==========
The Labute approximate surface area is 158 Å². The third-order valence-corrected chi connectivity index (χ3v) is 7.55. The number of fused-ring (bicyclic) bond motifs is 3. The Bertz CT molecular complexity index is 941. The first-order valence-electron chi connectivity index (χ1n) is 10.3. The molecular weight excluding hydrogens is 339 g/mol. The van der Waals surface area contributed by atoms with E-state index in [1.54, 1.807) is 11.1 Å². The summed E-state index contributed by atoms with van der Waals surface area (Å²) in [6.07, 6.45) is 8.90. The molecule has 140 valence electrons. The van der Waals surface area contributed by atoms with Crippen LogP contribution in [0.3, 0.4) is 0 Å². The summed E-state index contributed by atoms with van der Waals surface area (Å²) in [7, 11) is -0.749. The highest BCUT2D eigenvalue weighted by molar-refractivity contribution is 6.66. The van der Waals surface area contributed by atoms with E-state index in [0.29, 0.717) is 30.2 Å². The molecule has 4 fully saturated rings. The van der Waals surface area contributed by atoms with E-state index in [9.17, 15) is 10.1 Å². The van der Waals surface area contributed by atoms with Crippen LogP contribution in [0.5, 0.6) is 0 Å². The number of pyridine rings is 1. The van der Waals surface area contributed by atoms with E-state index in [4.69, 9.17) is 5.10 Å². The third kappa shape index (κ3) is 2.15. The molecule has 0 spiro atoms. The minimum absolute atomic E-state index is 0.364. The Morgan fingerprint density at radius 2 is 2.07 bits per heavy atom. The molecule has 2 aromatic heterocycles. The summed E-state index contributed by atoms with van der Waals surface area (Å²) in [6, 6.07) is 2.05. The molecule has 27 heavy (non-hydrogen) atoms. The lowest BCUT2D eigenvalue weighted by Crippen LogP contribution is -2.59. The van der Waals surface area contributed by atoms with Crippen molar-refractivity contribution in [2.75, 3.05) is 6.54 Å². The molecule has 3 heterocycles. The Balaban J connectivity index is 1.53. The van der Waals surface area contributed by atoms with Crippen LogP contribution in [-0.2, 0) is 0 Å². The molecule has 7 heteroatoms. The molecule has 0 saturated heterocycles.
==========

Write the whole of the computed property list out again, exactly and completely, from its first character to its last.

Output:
The Labute approximate surface area is 158 Å². The third-order valence-corrected chi connectivity index (χ3v) is 7.55. The number of fused-ring (bicyclic) bond motifs is 3. The Bertz CT molecular complexity index is 941. The first-order valence-electron chi connectivity index (χ1n) is 10.3. The molecular weight excluding hydrogens is 339 g/mol. The van der Waals surface area contributed by atoms with E-state index in [1.54, 1.807) is 11.1 Å². The summed E-state index contributed by atoms with van der Waals surface area (Å²) in [6.07, 6.45) is 8.90. The molecule has 140 valence electrons. The van der Waals surface area contributed by atoms with Crippen LogP contribution in [0.3, 0.4) is 0 Å². The summed E-state index contributed by atoms with van der Waals surface area (Å²) in [7, 11) is -0.749. The highest BCUT2D eigenvalue weighted by molar-refractivity contribution is 6.66. The van der Waals surface area contributed by atoms with E-state index in [0.29, 0.717) is 30.2 Å². The molecule has 4 fully saturated rings. The van der Waals surface area contributed by atoms with E-state index in [9.17, 15) is 10.1 Å². The van der Waals surface area contributed by atoms with Crippen LogP contribution in [0.5, 0.6) is 0 Å². The number of pyridine rings is 1. The van der Waals surface area contributed by atoms with E-state index in [4.69, 9.17) is 5.10 Å². The third kappa shape index (κ3) is 2.15. The molecule has 0 spiro atoms. The minimum absolute atomic E-state index is 0.364. The Morgan fingerprint density at radius 2 is 2.07 bits per heavy atom. The molecule has 2 aromatic heterocycles. The summed E-state index contributed by atoms with van der Waals surface area (Å²) in [6, 6.07) is 2.05. The molecule has 27 heavy (non-hydrogen) atoms. The lowest BCUT2D eigenvalue weighted by Crippen LogP contribution is -2.59. The van der Waals surface area contributed by atoms with Crippen molar-refractivity contribution in [2.75, 3.05) is 6.54 Å². The molecule has 3 heterocycles. The Balaban J connectivity index is 1.53. The van der Waals surface area contributed by atoms with Crippen LogP contribution in [-0.2, 0) is 0 Å². The molecule has 7 heteroatoms. The molecule has 0 saturated heterocycles.